If being a die-hard fan of an American sports team sometimes feels like cheering for a faceless corporation, that’s because it kind of is. The only difference between walking around town with a hat bearing a Mets logo versus one bearing that of a yogurt company is the feeling of camaraderie you have with other people promoting the Queens-based operation.
It’s kind of depressing, the willingness to serve as living billboards due mostly to the accident of our birthplace. But then a video like this comes along and serves as a reminder of how sports fans behave when their allegiances run much deeper.
Those are fans of two Turkish clubs beating the hell out of each other at a wheelchair basketball game in Germany. Galatasaray and Besiktas are both based in Istanbul and primarily known for the soccer teams, but like many European sports clubs, they field teams in a bunch of other sports, too. Their fans have a long and ugly rivalry that stems, in part, from class differences. Galatasaray began as the club of the well-heeled aristocracy, and Besiktas the club for working men. Those lines have softened of late, but the hatred between supporters hasn’t.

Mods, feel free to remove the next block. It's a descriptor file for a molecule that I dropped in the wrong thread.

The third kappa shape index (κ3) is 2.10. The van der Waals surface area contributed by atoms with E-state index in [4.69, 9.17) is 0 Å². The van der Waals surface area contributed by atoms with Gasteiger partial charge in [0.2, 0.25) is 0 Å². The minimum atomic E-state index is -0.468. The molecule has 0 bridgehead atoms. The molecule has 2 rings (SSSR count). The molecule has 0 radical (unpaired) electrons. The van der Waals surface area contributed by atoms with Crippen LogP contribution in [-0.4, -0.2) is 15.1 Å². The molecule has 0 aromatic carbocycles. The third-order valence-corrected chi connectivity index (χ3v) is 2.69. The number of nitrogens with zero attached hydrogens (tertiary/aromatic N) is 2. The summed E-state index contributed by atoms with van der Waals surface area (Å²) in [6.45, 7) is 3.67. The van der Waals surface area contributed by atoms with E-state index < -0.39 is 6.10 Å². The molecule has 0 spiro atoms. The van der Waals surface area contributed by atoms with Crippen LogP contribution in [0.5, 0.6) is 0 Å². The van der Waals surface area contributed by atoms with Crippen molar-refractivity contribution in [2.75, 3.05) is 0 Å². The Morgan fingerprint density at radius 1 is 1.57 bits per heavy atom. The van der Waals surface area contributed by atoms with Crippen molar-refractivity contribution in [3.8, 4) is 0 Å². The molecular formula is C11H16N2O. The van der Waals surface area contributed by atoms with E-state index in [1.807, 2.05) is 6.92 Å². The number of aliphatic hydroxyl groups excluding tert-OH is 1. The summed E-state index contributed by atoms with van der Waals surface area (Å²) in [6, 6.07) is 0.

The violence has gotten so bad that fans of the two clubs, as well as supporters of Fenerbahce, Istanbul’s other major club, are regularly banned from attending soccer games at each other’s home fields. The devotion to these clubs runs much deeper than soccer, too, which is why the ban extends to basketball games, both men’s and women’s, and volleyball.
It does not, however, include wheelchair basketball, or games that are played in other countries. And so while wheelchair basketball is often viewed as a testament to the human spirit, played by competitors who have suffered severe injuries and have overcome great odds on the way to the court, the violence at the IWBF Eurocup, held in Saxony, Germany, was pretty predictable. In the end, the melee sent seven fans to the hospital. Six of them were released. Not bad, really, for a brawl that saw 60 people going at it, some of them swinging knives and baseball bats.
It’s impossible to imagine this happening in America for a lot of reasons, but the main one is that American sports fans tend not to really hate their rivals. Sure, they might talk some trash now and again, but they don’t want to stab each other — at least for the most part. That’s the difference between supporting a team because you dad does and supporting a club as a matter of religious, ethnic, or class identity. It’s enough to make a tenuous connection to a for-profit company seem oddly civilized. Go Oikos!